Agnes Callard: 01:01:35 Yeah. And not only meaningless, but a kind of, it really allows you to flatter yourself in a certain way, right? Um, in the sense that it allows you to be like, hey, I wrote this book. And like there’s a whole bunch of stuff I didn’t explain, but it’s fine. Like, I’m doing the great thing and this is awesome and I’m but like, what’s going to move me forward? What’s gonna move me forward is it’s not that it’s not awesome and this is not good enough and we need to answer these questions. And merely being like engaged in the activity. I mean it’s kind of a paradox, right? Because the thing I was describing to you at the very beginning was like, well I want this light to be shining in my life. It’s kind of a piff epiphanic light. And you were saying, but it’s kind of this, there is, it’s partly there’s this confusion and it’s like the thing that, the thing that allows you to extend it in time is the fact that there’s this confusion in the fact that there’s a direction you’re moving through it and you’re inquiring. But none of that would make any sense if there weren’t something you were after. And I don’t think the idea that you’re after something is a lie you tell yourself, I think you really have to be after…

David Wright: 01:02:28 So let me push back here. So because think of what aspirations teaches me is that you don’t necessarily need to know what the goal is. I mean, you kind of do, right? Think about… Think about the example of your own career. Right? So this book came up, but I mean you weren’t looking for it. So you’re looking for something else and then suddenly this thing is discovered and so it’s almost like those, those authentic moments, those eureka moments, the accumulation of knowledge, that’s kind of like a byproduct that keeps you going, that you love and who knows why where motivation comes from, right, why do we work so hard, all that kind of stuff, but for some reason we love it. We also love the good parts of it too. Right? But the process does seem to create a lot of value for the world.

David Wright: 01:03:05 One of the things that, and reading Tyler’s book Stubborn Attachments.. that I thought was so neat was he’s integrating directly this idea of economic growth into philosophy and economic growth. I mean, I don’t know how familiar you are with kind of the intellectual side of the venture capital business in silicon valley and all that, but one of the amazing things about what their whole strategy is that we don’t have a stake… We don’t have a strong idea here for what’s going to work. So we’re gonna place a lot of bets and all these little companies and most of the vast majority of them are gonna, fail spectacularly, lose all the money, but once in a while one of going to hit on something, it’s almost impossible to tell in advance and that’s what efficient markets teach us is you don’t know what, which one’s going to work, so you have to let it emerge on its own.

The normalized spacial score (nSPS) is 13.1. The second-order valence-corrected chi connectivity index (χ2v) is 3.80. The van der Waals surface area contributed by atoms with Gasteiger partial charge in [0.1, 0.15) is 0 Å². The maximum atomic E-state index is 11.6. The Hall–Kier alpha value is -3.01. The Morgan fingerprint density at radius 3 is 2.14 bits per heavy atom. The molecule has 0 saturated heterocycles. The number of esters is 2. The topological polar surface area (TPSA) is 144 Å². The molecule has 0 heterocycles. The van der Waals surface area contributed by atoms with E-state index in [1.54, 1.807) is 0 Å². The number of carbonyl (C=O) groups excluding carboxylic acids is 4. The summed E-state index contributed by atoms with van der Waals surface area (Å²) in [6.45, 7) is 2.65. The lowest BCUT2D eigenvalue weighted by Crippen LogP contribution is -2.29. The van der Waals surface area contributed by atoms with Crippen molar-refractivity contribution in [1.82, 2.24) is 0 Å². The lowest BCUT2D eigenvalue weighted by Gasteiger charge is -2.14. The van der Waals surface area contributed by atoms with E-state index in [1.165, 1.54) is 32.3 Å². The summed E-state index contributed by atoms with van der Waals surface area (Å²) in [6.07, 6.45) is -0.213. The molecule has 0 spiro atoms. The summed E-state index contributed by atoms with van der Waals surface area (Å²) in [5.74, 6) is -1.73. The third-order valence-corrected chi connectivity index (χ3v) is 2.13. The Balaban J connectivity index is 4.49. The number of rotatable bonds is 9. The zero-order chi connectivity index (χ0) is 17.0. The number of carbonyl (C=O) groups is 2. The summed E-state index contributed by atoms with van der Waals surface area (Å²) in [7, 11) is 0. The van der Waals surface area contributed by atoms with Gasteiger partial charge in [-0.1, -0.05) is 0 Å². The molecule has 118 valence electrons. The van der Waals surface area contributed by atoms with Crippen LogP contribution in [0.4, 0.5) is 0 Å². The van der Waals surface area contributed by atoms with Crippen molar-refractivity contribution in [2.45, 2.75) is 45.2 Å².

David Wright: 01:03:44 And there’s a goal there kind of implicitly. So two ways to think about the goal. One is the goal here is to make money. The goal is progress.. the goal is knowledge! The goal is some, some good that nobody can dispute, but the pursuit of that goal is almost mindless or it’s almost like, I don’t know, it’s almost, I don’t know what the right word is. Maybe you can help me with that, but I don’t know how it’s going to happen. I’m just kind of trusting that it’s going to happen and I’ve seen it a few enough to have enough times that I believe it’s gonna work, but that’s not really why I’m doing this. I’m just kind of doing it and I love it and I love the good parts and that sort of keeps me going, but I feel like that that’s a much more accurate description of how I lead my own life and how I observe. I’ll have other people do it too. When we really liked the idea of goals, we tell stories about goals and they are important to a degree, but that’s not what’s really going on, what’s really going on. Something else, something a little messier, harder to see, but, but just as powerful in the generation of insight and knowledge and wealth in society.

Agnes Callard: 01:04:40 So I mean, I guess one question about say that process that you described. If placing bets and then we don’t know what’s going to happen, but we have say some reason to believe that one of them will work out. One question to ask is like, could that fit the paradigm that I’ve described about a learning process? Are you learnIng anything when you’re doing that? Now you can totally discover things over the course of discovery. You discover like that this one was the good one, right? Um, but when you’re trying to say, come to appreciate classical music, come to see what people see in it. Like what is that thing? I think there’s something there, but I don’t know what it is and I’m trying to get myself to see it. Um, there’s, it’s important that in that process you’re changing, right? The idea of prediction is sort of, there’s a kind of way in which you’re holding yourself fixed and you’re letting the world vary it up.

Agnes Callard: 01:05:38 Um, and your description of venture capitalism is a description of that sort of activity, which I think can add value. I have no objection to it, but it isn’t aspirational. Um, and not all ways of having new things come into being are aspirational.

David Wright: 01:05:57 Sure.